In his 1944 essay, “Keats’s Sylvan Historian: History without Footnotes,” Cleanth Brooks offered an analysis of John Keats’s famous poem, “Ode on a Grecian Urn.” A key feature in the analysis is part of the last line, “Beauty is truth, truth beauty . . . ” Brooks used this line to challenge the prevailing opinion, first voiced by TS Eliot, that this line was a flaw, which seemed tacked on rather than an integral part of the poem.
Looking at the entire poem in a different way than Eliot, Brooks argued that Keats had established a central paradox that unified the poem. That central paradox, Brooks claimed, was the relationship between “beauty,” as embodied in the poem, to “truth” as the message of the poem. In this interpretation, the subject of the poem is poetry and, by extension, art.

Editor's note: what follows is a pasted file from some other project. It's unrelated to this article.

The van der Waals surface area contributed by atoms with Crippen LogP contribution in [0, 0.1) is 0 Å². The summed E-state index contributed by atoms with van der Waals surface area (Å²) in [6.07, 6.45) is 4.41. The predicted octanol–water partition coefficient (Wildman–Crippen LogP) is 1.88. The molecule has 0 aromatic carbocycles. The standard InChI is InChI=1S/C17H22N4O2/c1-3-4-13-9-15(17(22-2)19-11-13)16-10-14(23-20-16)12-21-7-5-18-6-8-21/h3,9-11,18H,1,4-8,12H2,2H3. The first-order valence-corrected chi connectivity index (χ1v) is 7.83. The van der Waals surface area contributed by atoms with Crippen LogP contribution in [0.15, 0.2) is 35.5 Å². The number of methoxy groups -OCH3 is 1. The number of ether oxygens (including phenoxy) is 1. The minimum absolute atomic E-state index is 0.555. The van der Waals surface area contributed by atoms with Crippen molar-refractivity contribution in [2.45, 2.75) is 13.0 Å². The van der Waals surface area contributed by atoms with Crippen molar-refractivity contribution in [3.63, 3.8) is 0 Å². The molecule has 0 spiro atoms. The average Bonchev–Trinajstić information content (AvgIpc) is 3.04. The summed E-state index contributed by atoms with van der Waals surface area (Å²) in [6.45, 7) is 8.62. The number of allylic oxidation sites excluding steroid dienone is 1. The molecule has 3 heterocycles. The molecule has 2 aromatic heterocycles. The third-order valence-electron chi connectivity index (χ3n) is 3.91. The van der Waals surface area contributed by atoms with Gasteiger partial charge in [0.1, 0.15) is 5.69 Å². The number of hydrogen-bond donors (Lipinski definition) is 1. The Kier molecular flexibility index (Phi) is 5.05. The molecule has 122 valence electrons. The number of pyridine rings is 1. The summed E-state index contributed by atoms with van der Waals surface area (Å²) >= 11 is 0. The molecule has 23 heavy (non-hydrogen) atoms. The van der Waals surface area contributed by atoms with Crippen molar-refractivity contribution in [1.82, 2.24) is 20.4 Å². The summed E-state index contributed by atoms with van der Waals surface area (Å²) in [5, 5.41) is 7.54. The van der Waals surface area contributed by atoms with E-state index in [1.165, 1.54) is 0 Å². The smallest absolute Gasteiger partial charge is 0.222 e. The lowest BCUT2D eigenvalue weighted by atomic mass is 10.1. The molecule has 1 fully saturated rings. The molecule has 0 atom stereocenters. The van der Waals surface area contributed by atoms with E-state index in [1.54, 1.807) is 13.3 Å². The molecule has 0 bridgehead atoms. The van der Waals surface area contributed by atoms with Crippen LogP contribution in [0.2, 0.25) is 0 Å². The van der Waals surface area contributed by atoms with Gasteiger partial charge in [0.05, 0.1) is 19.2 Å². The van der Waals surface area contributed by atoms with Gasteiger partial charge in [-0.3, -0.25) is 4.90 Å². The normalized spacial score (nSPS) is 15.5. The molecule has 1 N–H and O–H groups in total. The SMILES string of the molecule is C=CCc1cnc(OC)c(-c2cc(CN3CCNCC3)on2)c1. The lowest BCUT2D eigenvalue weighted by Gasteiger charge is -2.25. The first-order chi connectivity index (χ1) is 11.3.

The paradox of the urn recurs in each stanza, reiterating the theme of tension between the dynamism depicted in the scenes on the urn and the frozen character that holds them in place. In each stanza of the poem, as in each location on the urn, that paradox of motion contained in stillness is reestablished. An example is the depiction of sexual activity contrasted to the purity of a vessel which is “still unravished . . . ” Brooks argues that Keats thereby effectively prepares the reader for the final line, which is the reconfirmation of that paradox.